Why worry about the physical realm when you can become an electronic God in a VR universe? You know – a bit like the Lawnmower Man without the old-fashioned phone ringing thing.
You may find yourself subsisting on a diet of electrons and ambrosia-pixels, having escaped your fleshy form, and thrown into an ether of virtual worlds. Never again will you need to return to your too-corporeal body, which was frankly a bit demanding on the exercise front and not being helped by the aging process anyway.
Then you’ll put your VR headset on, stub your toe on the coffee table, and trip over the cat.
Though, yes, VR is a gateway to a virtual world, it does require some space in the real world and it’s not actually that simple to set up. Most of the tips here are going to be for the high-end virtual reality headsets, the HTC Vive and the Oculus Rift, but some of the tips are applicable using the much more popular Samsung Gear VR and Google Cardboard headsets too.
Space requirements (Oculus Rift)
All VR headsets require a certain amount of space, but with mobile phone devices you can often get away with just standing still or even sitting down. Not so with the Vive and Rift, which both require a chunk of space for their tracking devices to work.
The Rift is the simpler of the two. It can track the player within a maximum of five by 11 feet of space (1.5m x 3.4m), but you’ll probably only need five by five feet (around 1.5m x 1.5m). However it is mainly intended to be used from a seated position. When seated, it doesn’t require any more space than you’d need sitting at your desk.
You need to stay relatively close to the desk, given the single sensor, but you can buy extra sensors to extend your play area (The Oculus Touch motion controller comes with one in the box.) That single sensor does also mean you can’t really turn fully around because the rift doesn’t have tracking units on the rear.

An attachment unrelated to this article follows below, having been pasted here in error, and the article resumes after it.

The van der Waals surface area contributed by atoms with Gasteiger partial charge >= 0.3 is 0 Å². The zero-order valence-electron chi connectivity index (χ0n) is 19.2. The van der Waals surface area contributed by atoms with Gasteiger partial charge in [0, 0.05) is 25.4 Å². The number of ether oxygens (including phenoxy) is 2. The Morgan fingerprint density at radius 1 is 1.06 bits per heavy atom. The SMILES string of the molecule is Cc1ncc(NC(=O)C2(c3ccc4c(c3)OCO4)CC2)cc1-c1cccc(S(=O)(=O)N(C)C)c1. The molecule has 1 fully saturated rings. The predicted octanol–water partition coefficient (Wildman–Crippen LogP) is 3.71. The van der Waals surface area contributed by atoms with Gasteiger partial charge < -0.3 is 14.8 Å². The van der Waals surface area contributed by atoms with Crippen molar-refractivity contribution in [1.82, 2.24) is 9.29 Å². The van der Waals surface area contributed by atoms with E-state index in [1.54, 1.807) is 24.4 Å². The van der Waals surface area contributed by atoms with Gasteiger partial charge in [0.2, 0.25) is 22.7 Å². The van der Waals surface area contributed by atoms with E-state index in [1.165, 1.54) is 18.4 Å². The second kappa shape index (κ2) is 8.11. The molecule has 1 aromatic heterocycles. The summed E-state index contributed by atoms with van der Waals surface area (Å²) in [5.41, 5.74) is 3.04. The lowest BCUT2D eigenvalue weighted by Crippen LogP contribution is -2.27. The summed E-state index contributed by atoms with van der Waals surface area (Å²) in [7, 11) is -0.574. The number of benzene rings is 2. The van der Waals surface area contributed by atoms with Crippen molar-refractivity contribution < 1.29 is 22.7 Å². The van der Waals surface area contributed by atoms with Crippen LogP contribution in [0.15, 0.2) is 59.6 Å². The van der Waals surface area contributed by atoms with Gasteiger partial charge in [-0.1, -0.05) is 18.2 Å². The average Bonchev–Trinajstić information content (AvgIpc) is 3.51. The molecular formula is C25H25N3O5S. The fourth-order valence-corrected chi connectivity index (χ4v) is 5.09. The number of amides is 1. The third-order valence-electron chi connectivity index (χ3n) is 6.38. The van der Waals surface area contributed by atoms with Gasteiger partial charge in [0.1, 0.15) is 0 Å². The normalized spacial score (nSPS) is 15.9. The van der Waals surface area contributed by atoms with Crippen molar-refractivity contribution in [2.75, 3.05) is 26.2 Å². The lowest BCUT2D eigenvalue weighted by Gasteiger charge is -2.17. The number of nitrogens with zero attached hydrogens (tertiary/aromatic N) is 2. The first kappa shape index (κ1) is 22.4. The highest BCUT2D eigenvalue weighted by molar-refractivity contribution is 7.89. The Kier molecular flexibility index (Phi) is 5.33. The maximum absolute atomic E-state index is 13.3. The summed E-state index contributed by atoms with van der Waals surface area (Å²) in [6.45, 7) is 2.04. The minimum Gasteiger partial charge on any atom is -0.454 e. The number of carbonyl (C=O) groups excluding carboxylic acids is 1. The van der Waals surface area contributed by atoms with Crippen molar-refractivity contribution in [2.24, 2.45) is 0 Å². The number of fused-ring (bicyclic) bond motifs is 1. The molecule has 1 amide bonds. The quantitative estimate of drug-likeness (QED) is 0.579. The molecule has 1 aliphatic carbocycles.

Space requirements (HTC Vive)
The Vive requires a whole lot more space than the Oculus, because it expects you to walk around while running the simulations it has to offer. Many of the simulations – like Fantastic Contraption or Budget Cuts – need the player to explore the virtual world by moving around it physically. On the other hand, the 3D painting / modelling app Tilt Brush is nothing without the ability to lean around your creation.
That’s another point – you also need to take into account the player’s tendency to lean out of the scene, adding another four feet on all sides for safety. That’s a huge space to cover – at minimum 1.5 x 2 m, but probably larger.
Thankfully, the Vive is the most technologically-advanced of all the devices. Once your computer is all set-up with the Vive, you can use one of the included motion controllers to map out the safe area automatically.
As George Kelion, Communications Manager at VR develper Ndreams, who have been working with Vive says: “In our experience the more free space, the better. HTC have really thought about the practicalities of not being able to see your surroundings and have mitigated this by showing a blue grid in game when you approach your boundaries in the ‘Real World’, which helps you avoid putting a hole in your monitor or knocking over your favorite lamp.”
Be warned though, it only maps the scene’s edges – it can’t stop you trying to push your head through the floor…
Space requirements (PlayStation VR)
The details on PlayStation VR’s set-up requirements are a little more thin on the ground, which is understandable as the developer kit isn’t widely available yet. Obviously, it uses the already-available PlayStation Eye camera and Move controllers, and connects to the PlayStation 4 rather than to a PC.
This means that, if you’re thinking of getting this (despite the much weaker hardware), you’ll probably already have a PS4 set up in your living room, so won’t want to make a huge alteration to that. Particularly, the PS4 and the processing unit will be (just) capable of outputting different streams to the TV and to the headset simultaneously, so you might not want to clear your sofa out of the way.
Looking at the demos for it, we’d estimate it won’t require much more space than the Oculus or the existing PlayStation camera. A slide from the PSVR announcement showed that it can take up a maximum of 5.7 feet by 7.2 feet (2m by 2.3m)
Pick a room!